DeFi takes on traditional finance; the regulatory challenges
Synthetix, one of the largest decentralised digital asset derivatives exchange recently received mainstream media attention for driving the growth of a $US10 billion ($14.2 billion) the decentralised finance industry, commonly referred to as DeFi.
Kain Warwick, Sydney-based Founder of Synthetix, said recently to the AFR that over $US600 million of circulating money has been injected into the Synthetix platform in the last four months for users to trade synthetic digital assets and lend their digital assets to each other through automated protocols.
DeFi platforms such as Synthetix, Compound and Uniswap aim to remove centralisation in traditional financial services and move to a more decentralised and automated platform governed by the protocol and the code are open source and accessible to the public for transparency. Or, in Kain's words:
We developed [Synthetix] and made everything open source, so anyone could use our code and build on it...
The risks of open source DeFi platforms is that the code can be copied and platforms can be replicated in a matter of minutes.
Recently over $US14 million of funds was removed from a decentralised platform called SushiSwap, shortly after the project was launched. Within days of launching, SushiSwap saw over $300 million to $1.6 billion deposited onto its platform. The platform was a fork of the open source code of Uniswap. The anonymous founder called "Chef Nomi" has since returned the funds to the platform however, some projects are not so lucky. YAM Finance saw more than $20 million withdrawn by founders prior to the platform being crippled by a bug that crashed its token price and the DeFi market instantly.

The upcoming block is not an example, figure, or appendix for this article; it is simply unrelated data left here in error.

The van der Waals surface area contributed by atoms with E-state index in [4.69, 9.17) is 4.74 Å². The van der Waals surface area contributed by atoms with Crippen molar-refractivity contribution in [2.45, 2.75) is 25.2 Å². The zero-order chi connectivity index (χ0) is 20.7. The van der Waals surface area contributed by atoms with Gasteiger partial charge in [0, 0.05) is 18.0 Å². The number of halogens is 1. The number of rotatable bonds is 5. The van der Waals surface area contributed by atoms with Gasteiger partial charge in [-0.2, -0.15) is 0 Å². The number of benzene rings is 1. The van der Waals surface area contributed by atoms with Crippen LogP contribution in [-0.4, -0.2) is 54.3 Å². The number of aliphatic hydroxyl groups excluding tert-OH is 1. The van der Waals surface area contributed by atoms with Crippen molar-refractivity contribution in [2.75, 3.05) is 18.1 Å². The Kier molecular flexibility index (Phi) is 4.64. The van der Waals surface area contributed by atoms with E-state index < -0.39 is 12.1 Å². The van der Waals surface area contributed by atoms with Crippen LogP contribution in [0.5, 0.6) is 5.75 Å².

In addition, the potential for high interest rates and "easy" profits of many DeFi projects is likely to catch the attention of the financial services regulator ASIC in Australia who have been monitoring unlicensed offerings of financial products and scams using AI.
Though ASIC has published guidance in relation to the regulation of digital currencies and ICOs generally, it remains to be seen how the regulators will address individual DeFi projects where the underlying entity (where one exists) does not have day-to-day "control" of the mechanisms that govern the platform.
Given the comparisons drawn between DeFi with the ICO boom in 2017, it is likely that we will see more regulatory scrutiny against DeFi projects in Australia and internationally.
Jessica Sier of the AFR asserted that:
While some ICOs worked earnestly to develop new ways of using smart contracts and the blockchain, the vast majority took advantage of the exuberant and greedy market, committing widespread fraud and often outright theft.
We aren't sure of any published basis for these remarks, but there has been a prevailing skeptical view of the large sums of money which flooded ICOs historically and the issues around transparency which followed.
Nevertheless, with the increase in venture capitalist involvement in decentralised finance projects and the continued growth of DeFi projects, the increase in funds being locked up in decentralised platforms will likely see regulators continue to take a keen interest in addressing the regulatory issues which will inevitably arise.